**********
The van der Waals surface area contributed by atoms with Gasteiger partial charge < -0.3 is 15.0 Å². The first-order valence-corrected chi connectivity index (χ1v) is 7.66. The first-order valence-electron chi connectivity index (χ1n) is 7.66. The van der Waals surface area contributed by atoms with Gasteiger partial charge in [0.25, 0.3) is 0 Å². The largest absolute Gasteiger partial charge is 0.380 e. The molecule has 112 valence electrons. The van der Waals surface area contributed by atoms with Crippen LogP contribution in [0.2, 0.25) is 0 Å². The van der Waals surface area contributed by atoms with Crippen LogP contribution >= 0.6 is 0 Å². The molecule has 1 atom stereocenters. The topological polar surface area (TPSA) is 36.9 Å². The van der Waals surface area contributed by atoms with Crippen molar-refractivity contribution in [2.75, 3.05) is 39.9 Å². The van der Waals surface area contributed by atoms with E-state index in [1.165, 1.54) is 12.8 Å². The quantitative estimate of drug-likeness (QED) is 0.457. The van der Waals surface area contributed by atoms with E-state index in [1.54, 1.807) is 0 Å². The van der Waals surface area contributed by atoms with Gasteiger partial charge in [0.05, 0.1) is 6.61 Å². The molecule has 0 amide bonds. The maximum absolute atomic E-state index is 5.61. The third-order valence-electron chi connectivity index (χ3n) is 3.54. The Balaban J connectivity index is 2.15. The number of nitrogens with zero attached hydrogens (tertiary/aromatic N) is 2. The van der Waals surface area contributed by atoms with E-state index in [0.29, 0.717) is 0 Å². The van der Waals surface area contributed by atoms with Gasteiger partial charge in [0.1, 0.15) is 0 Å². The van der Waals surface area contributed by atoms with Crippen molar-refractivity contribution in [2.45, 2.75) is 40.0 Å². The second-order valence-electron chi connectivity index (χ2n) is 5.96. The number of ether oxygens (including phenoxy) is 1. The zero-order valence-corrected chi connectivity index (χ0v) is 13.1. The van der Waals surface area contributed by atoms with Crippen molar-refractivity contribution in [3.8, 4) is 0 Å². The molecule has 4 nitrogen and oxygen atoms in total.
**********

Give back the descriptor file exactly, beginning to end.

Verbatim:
The van der Waals surface area contributed by atoms with Gasteiger partial charge < -0.3 is 15.0 Å². The first-order valence-corrected chi connectivity index (χ1v) is 7.66. The first-order valence-electron chi connectivity index (χ1n) is 7.66. The van der Waals surface area contributed by atoms with Gasteiger partial charge in [0.25, 0.3) is 0 Å². The largest absolute Gasteiger partial charge is 0.380 e. The molecule has 112 valence electrons. The van der Waals surface area contributed by atoms with Crippen LogP contribution in [0.2, 0.25) is 0 Å². The van der Waals surface area contributed by atoms with Crippen LogP contribution >= 0.6 is 0 Å². The molecule has 1 atom stereocenters. The topological polar surface area (TPSA) is 36.9 Å². The van der Waals surface area contributed by atoms with Crippen molar-refractivity contribution in [2.75, 3.05) is 39.9 Å². The van der Waals surface area contributed by atoms with E-state index in [1.165, 1.54) is 12.8 Å². The quantitative estimate of drug-likeness (QED) is 0.457. The van der Waals surface area contributed by atoms with E-state index in [1.54, 1.807) is 0 Å². The van der Waals surface area contributed by atoms with Gasteiger partial charge in [0.05, 0.1) is 6.61 Å². The molecule has 0 amide bonds. The maximum absolute atomic E-state index is 5.61. The third-order valence-electron chi connectivity index (χ3n) is 3.54. The Balaban J connectivity index is 2.15. The number of nitrogens with zero attached hydrogens (tertiary/aromatic N) is 2. The van der Waals surface area contributed by atoms with E-state index in [0.29, 0.717) is 0 Å². The van der Waals surface area contributed by atoms with Gasteiger partial charge in [0.1, 0.15) is 0 Å². The van der Waals surface area contributed by atoms with Crippen molar-refractivity contribution in [2.45, 2.75) is 40.0 Å². The second-order valence-electron chi connectivity index (χ2n) is 5.96. The number of ether oxygens (including phenoxy) is 1. The zero-order valence-corrected chi connectivity index (χ0v) is 13.1. The van der Waals surface area contributed by atoms with Crippen molar-refractivity contribution in [3.8, 4) is 0 Å². The molecule has 4 nitrogen and oxygen atoms in total.